While this study proves that stocks outperform all other investment alternatives, readers should notice that stocks performed well even though the dollar lost more than 90%. Why is this important? Have you ever heard the media trying to make us believe that weak dollar is bad for stocks? This study shows how the media is completely wrong.

Besides agreeing with the author about stocks' superiority, I do not agree with his beliefs about the Capital Asset Pricing Model (CAPM) which states that in order to increase returns, investors have to take on more risk. This philosophy is taught in business schools around the country, and it is no surprise that the author writes about it - he is a professor. Even though I do not agree with him, he did a good job explaining the theory.

- Mariusz Skonieczny, author of Why Are We So Clueless about the Stock Market? Learn how to invest your money, how to pick stocks, and how to make money in the stock market
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on April 10, 2014
Jeremy Siegle is a stock-market optimist who wrote this important book several years ago. I recommend it highly! And I recommend adding this author to your list of personal finance authors. You'll find his writings in many current magazines.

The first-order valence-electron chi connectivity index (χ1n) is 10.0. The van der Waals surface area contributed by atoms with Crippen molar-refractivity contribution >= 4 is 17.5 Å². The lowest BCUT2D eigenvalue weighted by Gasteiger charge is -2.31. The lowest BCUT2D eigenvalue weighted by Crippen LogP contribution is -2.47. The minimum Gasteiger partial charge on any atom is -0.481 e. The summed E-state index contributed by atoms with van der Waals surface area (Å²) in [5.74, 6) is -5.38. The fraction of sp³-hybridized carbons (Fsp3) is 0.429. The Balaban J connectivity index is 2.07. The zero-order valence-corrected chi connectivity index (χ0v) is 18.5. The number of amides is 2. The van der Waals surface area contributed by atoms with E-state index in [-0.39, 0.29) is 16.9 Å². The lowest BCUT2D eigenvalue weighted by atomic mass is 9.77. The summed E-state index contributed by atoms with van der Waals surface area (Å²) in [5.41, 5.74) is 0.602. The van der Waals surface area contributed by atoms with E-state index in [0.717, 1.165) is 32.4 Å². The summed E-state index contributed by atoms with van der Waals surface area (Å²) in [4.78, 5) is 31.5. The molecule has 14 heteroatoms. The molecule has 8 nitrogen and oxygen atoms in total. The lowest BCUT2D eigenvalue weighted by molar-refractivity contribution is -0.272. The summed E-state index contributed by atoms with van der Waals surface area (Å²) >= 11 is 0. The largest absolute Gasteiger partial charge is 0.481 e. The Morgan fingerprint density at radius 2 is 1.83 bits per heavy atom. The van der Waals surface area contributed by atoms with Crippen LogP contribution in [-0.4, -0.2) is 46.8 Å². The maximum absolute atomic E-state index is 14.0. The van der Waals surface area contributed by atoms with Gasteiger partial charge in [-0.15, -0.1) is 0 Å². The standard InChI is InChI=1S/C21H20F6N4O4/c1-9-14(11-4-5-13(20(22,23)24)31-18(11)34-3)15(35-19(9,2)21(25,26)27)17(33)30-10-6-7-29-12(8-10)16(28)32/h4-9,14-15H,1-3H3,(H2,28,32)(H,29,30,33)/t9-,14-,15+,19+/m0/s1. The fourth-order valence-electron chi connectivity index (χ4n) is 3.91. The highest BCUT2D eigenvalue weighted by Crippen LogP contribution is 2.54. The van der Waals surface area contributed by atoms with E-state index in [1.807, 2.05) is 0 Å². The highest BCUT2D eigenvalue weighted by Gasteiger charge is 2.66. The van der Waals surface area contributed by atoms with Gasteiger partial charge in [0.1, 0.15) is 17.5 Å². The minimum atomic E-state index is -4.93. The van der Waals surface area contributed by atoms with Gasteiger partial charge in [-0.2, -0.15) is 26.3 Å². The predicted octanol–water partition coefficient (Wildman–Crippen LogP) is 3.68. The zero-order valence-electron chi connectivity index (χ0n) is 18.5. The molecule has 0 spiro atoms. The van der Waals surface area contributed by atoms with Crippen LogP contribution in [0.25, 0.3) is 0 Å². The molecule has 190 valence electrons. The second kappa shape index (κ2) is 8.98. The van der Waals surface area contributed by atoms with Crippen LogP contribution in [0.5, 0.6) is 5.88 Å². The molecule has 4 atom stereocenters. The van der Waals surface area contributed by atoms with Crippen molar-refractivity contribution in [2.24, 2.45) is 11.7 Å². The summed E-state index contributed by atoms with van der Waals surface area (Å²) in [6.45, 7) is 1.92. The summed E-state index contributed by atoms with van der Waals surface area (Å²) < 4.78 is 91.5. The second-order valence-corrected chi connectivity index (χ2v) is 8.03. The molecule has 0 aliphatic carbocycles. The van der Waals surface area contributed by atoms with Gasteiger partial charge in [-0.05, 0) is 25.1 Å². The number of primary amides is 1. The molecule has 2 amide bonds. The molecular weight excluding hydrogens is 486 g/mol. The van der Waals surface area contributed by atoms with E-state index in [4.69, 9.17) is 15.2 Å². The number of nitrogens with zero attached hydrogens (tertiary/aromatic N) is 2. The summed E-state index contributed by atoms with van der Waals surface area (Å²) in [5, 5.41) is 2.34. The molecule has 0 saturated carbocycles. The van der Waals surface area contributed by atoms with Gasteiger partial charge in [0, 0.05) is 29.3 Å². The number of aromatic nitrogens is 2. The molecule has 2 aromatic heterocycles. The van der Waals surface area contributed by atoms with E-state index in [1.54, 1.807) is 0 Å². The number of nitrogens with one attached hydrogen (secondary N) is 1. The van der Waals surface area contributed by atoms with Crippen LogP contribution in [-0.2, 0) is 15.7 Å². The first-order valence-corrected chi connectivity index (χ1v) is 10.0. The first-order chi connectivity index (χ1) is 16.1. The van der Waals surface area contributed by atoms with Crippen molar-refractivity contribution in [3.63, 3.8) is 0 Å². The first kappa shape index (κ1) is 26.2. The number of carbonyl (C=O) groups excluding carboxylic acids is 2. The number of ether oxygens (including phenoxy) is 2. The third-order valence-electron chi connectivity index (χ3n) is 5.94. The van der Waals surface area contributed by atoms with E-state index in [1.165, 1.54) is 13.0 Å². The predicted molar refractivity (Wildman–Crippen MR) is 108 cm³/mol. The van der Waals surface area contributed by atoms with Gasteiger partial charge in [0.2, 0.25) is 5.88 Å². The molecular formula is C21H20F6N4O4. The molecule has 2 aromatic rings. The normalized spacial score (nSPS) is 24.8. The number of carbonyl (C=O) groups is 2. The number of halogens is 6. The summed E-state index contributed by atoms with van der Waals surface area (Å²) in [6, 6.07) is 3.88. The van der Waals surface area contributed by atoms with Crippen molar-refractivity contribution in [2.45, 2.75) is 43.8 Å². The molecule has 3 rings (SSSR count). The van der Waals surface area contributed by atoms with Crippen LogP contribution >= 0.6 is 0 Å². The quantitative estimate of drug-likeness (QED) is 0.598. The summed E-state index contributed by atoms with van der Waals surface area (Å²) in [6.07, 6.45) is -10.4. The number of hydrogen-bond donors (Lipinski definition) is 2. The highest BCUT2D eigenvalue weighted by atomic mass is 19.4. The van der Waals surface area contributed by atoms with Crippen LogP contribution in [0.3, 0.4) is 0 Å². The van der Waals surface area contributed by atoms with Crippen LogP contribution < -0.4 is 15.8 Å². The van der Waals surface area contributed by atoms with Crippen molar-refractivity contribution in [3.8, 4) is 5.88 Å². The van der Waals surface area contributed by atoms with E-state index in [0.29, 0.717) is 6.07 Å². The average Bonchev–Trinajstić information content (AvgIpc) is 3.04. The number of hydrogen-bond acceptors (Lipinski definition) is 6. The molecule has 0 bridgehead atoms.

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on July 13, 2009
True believers in the gospel of "Stocks for the Long Run" beware:

1. CDs beat Stocks from 1994 to 2009

2. Bonds outperformed stocks from 1968 to 2009. As of June 30, U.S. stocks have underperformed long-term Treasury bonds for the past five, 10, 15, 20 and 25 years.

3. A 401K investor who from 1996 used cost averaging and invested all money in S&P500 lost approximately 45% in comparison with 401K investor who used stable value fund for the same period (I used Vanguard stable value fund data as a base).

4. Prof. Siegel extended history of U.S. stock returns is statistically incorrect and smells fudging: he overstated the return from 1802 till 1990 by a wide margin. As WSJ noted "Prof. Siegel calculated in his 1992 article that $1 invested in stocks in 1802 would have grown, after inflation, to $86,100 by 1990. In his book just two years later, however, he estimated that $1 in 1802 would have mushroomed into $260,000 by 1992". See "Does Stock-Market Data Really Go Back 200 Years?" by By JASON ZWEIG.

5. The 1802-to-1870 stock indexes are rotten with methodological flaws. So it is silly to base our long-term investment decisions on statistical hallucinations of a Wharton professor.